Chair of the Bar Nick Vineall KC has called on the profession to call people to the Bar only when they have completed pupillage. The present system means that the title of barrister is conferred on people who are not entitled to practise as barristers, and he argues that this creates a real risk of confusion for clients and is not in the public interest.
Nick points to the fact that “for every barrister with a practising certificate there are two who have never been entitled to a practising certificate. And of all the people in the world who are entitled to tell you they are barrister called to the Bar of England and Wales, only one in four has a practising certificate.”
In a wide-ranging speech on ‘The Bar of 2043’ Nick also explores what the profile of the Bar would look like in 20 years’ time, and the factors that could change what practice at the Bar will look like: artificial intelligence (AI), mandatory use of alternative dispute resolution, remote hearings, hybrid working, and changing business models for chambers.
The Chair’s speech was delivered to an audience of barristers, politicians, and colleagues in the wider justice system at Inner Temple Hall on Wednesday 13 September, and followed by a discussion with Fiona Rutherford, Chief Executive of JUSTICE, probing some of the issues further.
On timing of Call, Nick said:
“My own view is that we should call people to the Bar only when they have satisfactorily completed pupillage, with some sort of provisional call or provisional practising certificate to cover the second six. The Bar Council strongly supports such a change… We have this obvious anomaly of conferring the title barrister before the qualification process is complete. I fear that if we do nothing the problem will get worse, that it will become increasingly difficult to resolve, and that it poses a long-term risk to the profession. The problem is readily fixable, and it should be fixed now. We must all rise to the challenge.”
On what the Bar will look like in 20 years, Nick pointed to the profile of the junior end of the profession as the biggest single determinant of what the senior end will look like. He said:
“… in terms of recruitment to the practising Bar we now have an intake to the Bar that very closely reflects the general population demographic in terms of gender and race. I think that this is important. It is what you would hope to see if recruitment is open and meritocratic…
“Looking forward to the Bar of 2043 I think the picture is mixed, in terms of equality and diversity. We can already be sure that the Bar of 2043 will be more diverse and much better reflect the mix of race and gender in society, than the Bar as it is today. So, in terms of getting in, we appear to operate pretty meritocratically, although I believe we have more to do in terms of social mobility.”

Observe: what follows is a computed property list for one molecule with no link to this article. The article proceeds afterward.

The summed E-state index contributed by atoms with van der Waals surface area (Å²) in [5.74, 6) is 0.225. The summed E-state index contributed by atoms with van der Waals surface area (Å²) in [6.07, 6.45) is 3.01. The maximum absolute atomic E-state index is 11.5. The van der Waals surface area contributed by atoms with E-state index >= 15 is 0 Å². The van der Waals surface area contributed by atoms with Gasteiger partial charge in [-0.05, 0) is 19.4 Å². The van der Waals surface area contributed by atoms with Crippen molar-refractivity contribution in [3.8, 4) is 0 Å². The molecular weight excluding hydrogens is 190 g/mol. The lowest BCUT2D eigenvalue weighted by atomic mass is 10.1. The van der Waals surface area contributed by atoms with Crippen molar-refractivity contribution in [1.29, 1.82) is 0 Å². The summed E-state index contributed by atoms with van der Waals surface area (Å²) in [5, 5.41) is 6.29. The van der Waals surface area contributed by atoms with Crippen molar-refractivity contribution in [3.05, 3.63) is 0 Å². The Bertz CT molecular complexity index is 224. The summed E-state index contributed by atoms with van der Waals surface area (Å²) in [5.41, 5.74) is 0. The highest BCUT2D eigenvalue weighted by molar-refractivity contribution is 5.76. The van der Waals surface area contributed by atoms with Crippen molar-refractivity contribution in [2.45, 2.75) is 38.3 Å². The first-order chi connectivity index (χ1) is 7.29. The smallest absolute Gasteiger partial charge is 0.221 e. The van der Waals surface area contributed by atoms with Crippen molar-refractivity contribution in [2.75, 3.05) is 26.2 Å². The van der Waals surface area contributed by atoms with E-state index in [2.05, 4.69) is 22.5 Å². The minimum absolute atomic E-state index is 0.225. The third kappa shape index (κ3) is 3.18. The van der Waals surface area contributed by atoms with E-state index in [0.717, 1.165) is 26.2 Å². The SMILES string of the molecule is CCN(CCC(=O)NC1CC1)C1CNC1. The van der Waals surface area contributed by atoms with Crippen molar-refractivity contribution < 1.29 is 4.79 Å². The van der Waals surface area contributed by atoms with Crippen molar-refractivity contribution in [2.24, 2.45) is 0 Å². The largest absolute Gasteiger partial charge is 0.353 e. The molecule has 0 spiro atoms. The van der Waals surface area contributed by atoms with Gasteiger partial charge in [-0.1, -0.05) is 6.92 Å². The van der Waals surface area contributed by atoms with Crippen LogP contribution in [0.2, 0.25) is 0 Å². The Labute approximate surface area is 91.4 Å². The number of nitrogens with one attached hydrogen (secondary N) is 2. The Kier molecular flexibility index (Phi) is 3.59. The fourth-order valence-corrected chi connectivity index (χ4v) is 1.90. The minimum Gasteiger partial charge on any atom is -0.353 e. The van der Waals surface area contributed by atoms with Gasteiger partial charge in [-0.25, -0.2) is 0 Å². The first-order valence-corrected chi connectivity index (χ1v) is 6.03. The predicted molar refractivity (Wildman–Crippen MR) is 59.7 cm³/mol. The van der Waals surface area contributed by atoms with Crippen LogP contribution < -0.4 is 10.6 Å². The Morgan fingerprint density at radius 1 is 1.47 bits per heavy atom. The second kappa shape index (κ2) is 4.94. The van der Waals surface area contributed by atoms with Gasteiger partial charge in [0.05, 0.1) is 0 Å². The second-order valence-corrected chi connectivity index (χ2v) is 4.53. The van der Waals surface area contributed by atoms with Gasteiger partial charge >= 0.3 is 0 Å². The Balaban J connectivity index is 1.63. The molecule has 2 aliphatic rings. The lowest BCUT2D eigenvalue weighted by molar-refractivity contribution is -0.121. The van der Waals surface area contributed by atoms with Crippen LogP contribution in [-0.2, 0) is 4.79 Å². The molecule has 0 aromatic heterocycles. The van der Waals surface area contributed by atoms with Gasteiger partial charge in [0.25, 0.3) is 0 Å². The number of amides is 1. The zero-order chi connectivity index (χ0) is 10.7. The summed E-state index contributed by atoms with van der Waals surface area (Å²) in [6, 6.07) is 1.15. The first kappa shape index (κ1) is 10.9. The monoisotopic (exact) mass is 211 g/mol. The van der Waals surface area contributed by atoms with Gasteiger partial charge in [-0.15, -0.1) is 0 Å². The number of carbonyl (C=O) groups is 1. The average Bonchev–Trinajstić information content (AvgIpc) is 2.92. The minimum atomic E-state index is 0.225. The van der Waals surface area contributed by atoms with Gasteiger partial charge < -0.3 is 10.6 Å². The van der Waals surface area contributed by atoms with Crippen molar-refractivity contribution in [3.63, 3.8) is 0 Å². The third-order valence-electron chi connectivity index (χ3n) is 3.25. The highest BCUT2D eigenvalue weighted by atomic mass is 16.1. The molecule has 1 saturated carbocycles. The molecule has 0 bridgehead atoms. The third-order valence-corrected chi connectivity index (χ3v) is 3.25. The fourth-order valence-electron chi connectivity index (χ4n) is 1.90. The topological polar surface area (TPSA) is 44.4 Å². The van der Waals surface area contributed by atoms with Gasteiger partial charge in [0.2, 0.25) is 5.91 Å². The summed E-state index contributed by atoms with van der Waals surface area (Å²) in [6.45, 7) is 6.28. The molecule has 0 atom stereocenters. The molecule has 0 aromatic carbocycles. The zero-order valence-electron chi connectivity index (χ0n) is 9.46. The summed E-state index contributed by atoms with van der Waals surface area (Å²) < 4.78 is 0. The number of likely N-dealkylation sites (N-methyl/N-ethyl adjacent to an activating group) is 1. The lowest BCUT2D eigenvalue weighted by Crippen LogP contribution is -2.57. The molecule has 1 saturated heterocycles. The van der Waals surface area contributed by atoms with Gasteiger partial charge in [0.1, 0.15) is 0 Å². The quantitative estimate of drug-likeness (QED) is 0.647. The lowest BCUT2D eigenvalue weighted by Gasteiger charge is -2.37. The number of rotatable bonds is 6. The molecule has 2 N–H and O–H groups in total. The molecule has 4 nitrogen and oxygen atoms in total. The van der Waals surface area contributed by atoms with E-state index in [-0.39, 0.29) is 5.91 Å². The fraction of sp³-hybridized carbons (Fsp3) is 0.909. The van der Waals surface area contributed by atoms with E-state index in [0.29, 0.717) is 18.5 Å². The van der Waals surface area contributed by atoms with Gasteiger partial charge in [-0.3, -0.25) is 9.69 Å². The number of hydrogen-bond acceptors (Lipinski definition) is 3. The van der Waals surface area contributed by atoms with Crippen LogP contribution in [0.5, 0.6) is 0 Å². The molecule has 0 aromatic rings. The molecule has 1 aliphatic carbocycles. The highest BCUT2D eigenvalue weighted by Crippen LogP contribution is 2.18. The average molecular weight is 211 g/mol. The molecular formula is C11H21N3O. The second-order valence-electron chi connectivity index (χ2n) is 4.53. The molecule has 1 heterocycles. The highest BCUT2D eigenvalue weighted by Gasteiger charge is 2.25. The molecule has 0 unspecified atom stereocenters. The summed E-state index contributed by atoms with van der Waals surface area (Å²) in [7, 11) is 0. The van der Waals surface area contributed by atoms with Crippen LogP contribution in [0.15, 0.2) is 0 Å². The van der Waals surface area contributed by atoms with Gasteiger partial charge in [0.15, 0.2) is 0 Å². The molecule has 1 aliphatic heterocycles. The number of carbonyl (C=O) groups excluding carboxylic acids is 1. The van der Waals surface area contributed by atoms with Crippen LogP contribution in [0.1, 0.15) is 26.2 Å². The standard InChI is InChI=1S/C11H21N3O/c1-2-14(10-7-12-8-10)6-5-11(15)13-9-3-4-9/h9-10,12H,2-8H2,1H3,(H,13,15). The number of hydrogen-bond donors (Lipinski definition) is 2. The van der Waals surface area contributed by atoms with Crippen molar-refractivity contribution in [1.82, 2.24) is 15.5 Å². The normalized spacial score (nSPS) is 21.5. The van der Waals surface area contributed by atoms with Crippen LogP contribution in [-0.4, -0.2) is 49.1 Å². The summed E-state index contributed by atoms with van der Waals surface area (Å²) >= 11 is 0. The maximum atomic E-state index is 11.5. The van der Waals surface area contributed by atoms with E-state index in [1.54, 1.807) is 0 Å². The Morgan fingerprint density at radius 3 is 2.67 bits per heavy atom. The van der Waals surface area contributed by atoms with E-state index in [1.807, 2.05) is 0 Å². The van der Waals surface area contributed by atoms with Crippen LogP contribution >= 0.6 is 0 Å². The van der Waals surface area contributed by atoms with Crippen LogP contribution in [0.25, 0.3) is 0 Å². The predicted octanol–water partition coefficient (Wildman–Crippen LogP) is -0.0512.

On social mobility Nick announced that the Bar Council is partnering with Rare Recruitment to integrate a contextual recruitment system into the Pupillage Gateway from 2024/25. He said:
“… the Bar and the Inns can be very daunting, very off-putting, for those who come from what are sometimes called non-traditional backgrounds (although I don’t much like that expression) and … what we ought to be interested in when we recruit to pupillage is potential – how good a barrister you can soon become – and that may not be exactly the same as what grades and extracurricular activities you can put on your CV.”
On artificial intelligence, Nick encouraged the Bar to engage with developments in new technology. He said:
“… I very much doubt that we will be replaced by robots or Chatbots or AI – at least in the next 20 years. But we do need to make it our business to understand what AI can do, and to understand enough about how it does it, so that we can appreciate both its capacities and its weaknesses. A head-in-the-sands approach is not remotely advisable, but neither should you be asking GPT to settle your skeleton arguments.”
On alternative dispute resolution (ADR), Nick predicts it will increase. He said:
“The mandatory use of ADR as precursor to bringing proceedings is, I think, likely to increase. Although that will create opportunities for barristers, I think its net effect may be to close off more work than it opens up. The Bar Council will be intervening in an important Court of Appeal case this autumn which is likely to consider whether and in what circumstances a court can direct ADR as mandatory precursor to the issuing of proceedings: watch this space.”
On remote hearings, Nick hopes that its use will reduce. He said:
“I suspect that some increase in the use of remote hearings, above pre-Covid levels, is here to stay. But I hope that their use will reduce from present levels… Save where there are very good reasons to the contrary, people’s rights and obligations should be determined face-to-face, with a proper degree of formality in a real room to which the public and journalists have access, and in which every participant can see and hear everyone, and can see and hear everything, that is happening. We have a name for rooms like that – court.”
Looking ahead 20 years Nick sets out his hope for the future. He said:
“…what I hope I will see then is a thriving Bar which is a true meritocracy, in which the ablest succeed irrespective of background or gender or race; I would like to see a Bar which remains overwhelmingly a referral profession, and which provides excellent service to its clients whilst remaining true to its first duty which is to the Court.”